To pair with the Fox Run Lemberger, chef Dano Hutnik, of Dano's Heuriger on Seneca, in New York's Finger Lakes region, gave us the recipe for this lamb stew; the rich meat is a natural match for the spicy, fragrant wine, and the red's bright fruit complements the dish's parsnips and fennel.
You can get a bowl of green chili most anywhere in the American southwest, but New Mexicans are particularly proud of their chile verde, with its hunks of juicy pork shoulder and tart tomatillo-based sauce.
This rich, spicy stew of beef, pork, root vegetables, and greens became a staple in Philly, where West Indian hawkers advertised it with cries of "pepper pot, smoking hot!"
A hearty beef stock serves as the base for a rich soup of mushrooms and barley, a more elegant (but no less satisfying) version of the New York deli staple, elevated with fresh thyme and a squeeze of lemon juice.
You won't find beans or tomatoes in a true Texan chili con carne—just tender cubes of beef and pork, fiery chiles, and plenty of garlic, onion, oregano, and cumin for flavor.
Warming, filling chicken soup just may be the ultimate panacea. Cooking the noodles in the broth enriches both the noodles' flavor and the soup itself, which thickens slightly from the released starches.
Flavored with molasses, maple syrup, and rum, this filling bean dish is simple to prepare; all it takes is time. Six hours of cooking yields thick, rich results. Serve it with hearty brown bread to mop up its flavorful sauce.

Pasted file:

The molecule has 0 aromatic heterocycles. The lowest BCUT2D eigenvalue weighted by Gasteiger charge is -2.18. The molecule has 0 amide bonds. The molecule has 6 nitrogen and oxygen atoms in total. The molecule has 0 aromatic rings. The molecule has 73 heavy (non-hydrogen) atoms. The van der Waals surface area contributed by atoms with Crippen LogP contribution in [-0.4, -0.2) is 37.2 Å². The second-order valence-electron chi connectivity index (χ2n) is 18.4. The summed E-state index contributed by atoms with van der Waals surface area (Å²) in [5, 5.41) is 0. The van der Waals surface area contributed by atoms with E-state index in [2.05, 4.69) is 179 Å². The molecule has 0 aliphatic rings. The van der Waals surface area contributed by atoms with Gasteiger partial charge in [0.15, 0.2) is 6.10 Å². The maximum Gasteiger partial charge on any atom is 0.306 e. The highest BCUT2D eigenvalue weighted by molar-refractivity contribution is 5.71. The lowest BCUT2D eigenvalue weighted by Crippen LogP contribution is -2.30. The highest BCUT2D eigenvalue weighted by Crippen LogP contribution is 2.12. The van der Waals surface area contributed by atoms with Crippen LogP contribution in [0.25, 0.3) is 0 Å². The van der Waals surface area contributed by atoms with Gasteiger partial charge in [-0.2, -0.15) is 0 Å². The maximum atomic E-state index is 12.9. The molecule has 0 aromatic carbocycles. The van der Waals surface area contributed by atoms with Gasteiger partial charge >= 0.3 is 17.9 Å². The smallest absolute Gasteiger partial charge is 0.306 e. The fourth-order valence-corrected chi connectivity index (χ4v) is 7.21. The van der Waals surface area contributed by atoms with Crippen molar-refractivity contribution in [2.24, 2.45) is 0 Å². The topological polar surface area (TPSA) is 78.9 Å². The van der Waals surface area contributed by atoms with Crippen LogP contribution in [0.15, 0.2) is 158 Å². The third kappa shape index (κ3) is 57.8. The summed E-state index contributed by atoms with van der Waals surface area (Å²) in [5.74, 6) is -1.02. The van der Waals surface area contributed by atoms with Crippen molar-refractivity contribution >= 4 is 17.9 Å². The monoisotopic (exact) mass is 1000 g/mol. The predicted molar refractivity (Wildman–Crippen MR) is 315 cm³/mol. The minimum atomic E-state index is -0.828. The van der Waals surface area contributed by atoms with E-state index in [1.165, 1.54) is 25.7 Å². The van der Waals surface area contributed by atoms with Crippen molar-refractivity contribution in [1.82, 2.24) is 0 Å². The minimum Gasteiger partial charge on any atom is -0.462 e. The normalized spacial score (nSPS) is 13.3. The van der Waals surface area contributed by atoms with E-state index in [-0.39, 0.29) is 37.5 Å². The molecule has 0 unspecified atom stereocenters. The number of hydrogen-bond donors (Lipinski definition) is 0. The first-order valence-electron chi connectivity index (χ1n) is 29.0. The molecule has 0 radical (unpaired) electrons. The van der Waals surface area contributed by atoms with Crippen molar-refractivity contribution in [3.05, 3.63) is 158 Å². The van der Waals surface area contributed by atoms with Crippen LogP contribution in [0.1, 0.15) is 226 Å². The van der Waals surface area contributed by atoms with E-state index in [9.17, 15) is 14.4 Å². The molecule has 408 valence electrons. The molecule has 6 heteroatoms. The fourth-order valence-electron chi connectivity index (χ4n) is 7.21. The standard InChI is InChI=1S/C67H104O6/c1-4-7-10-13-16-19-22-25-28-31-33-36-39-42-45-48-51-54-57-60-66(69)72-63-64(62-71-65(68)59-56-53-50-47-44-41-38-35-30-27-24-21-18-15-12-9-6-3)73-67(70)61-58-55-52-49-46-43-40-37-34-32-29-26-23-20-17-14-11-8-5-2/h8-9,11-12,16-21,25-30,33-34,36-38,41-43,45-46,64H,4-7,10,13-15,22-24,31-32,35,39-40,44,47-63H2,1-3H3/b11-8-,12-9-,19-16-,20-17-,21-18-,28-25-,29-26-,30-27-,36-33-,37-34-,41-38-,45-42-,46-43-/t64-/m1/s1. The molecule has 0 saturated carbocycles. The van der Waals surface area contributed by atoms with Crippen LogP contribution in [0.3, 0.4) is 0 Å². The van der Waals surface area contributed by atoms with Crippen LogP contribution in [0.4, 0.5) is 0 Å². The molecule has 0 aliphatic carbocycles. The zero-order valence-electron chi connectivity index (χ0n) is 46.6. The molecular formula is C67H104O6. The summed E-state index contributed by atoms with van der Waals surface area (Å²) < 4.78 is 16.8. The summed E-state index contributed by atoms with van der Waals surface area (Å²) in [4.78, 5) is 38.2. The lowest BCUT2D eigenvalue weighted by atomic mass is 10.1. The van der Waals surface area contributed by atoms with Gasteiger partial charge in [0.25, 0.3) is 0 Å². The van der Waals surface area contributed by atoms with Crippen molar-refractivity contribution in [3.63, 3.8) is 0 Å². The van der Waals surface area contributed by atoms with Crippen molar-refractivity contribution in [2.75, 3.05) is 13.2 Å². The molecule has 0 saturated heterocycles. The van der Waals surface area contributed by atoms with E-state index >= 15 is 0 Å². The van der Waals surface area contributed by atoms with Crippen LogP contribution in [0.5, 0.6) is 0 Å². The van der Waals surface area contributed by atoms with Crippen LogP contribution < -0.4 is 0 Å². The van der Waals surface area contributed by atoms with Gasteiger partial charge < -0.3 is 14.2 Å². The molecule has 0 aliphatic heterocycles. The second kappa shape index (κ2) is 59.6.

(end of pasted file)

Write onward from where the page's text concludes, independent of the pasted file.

This hearty soup (from New York City’s Gramercy Tavern) can also be made with jerusalem artichokes, carrots, or a combination of root vegetables.
In this gumbolike stew, tender hunks of dried beef, beef chuck, and a smoked sausage called calabreza are simmered with okra.
Carolyn Canterbury uses a green bean variety called fatty horse, which she cans in the summer, when making her version of this dish.
This tomato version of clam chowder, a variation of Manhattan-style, is based on one served at Champlin's in Narragansett, Rhode Island.
The Colonial style rice dish with tender chicken drumsticks and thighs makes for heart-warming, rustic fare.
Made with turkey bones, leftover stuffing, and leftover gravy, this recipe from cookbook author Marion Cunningham, is the ultimate day-after Thanksgiving one pot meal.
Chez Panisse Café chef Russell Moore made this soup at the Castello di Verduno, cooking it in the dark, over an open fire. This is our version, adapted for stove-top cooking, with the lights on.
This chicken stew recipe uses chicken thighs instead of stewing chickens, for a delicious, easy to serve result.
This classic stew blends Old World and New with a fusion of hearty meats and vegetables accented with peaches.
Locro, which is also made with beef, is always served as a main course, with rice.
Any scraps of smoked meat can be used to flavor this spirited, Louisiana-influenced gumbo: chicken, pork, even spicy smoked sausage.
This recipe, a staple of writer Geraldine Campbell's childhood, is warming homey. Its fall-apart tender pieces of veal and rich potato dumplings make it a perfect one-pot meal for a cold-weather weekend.
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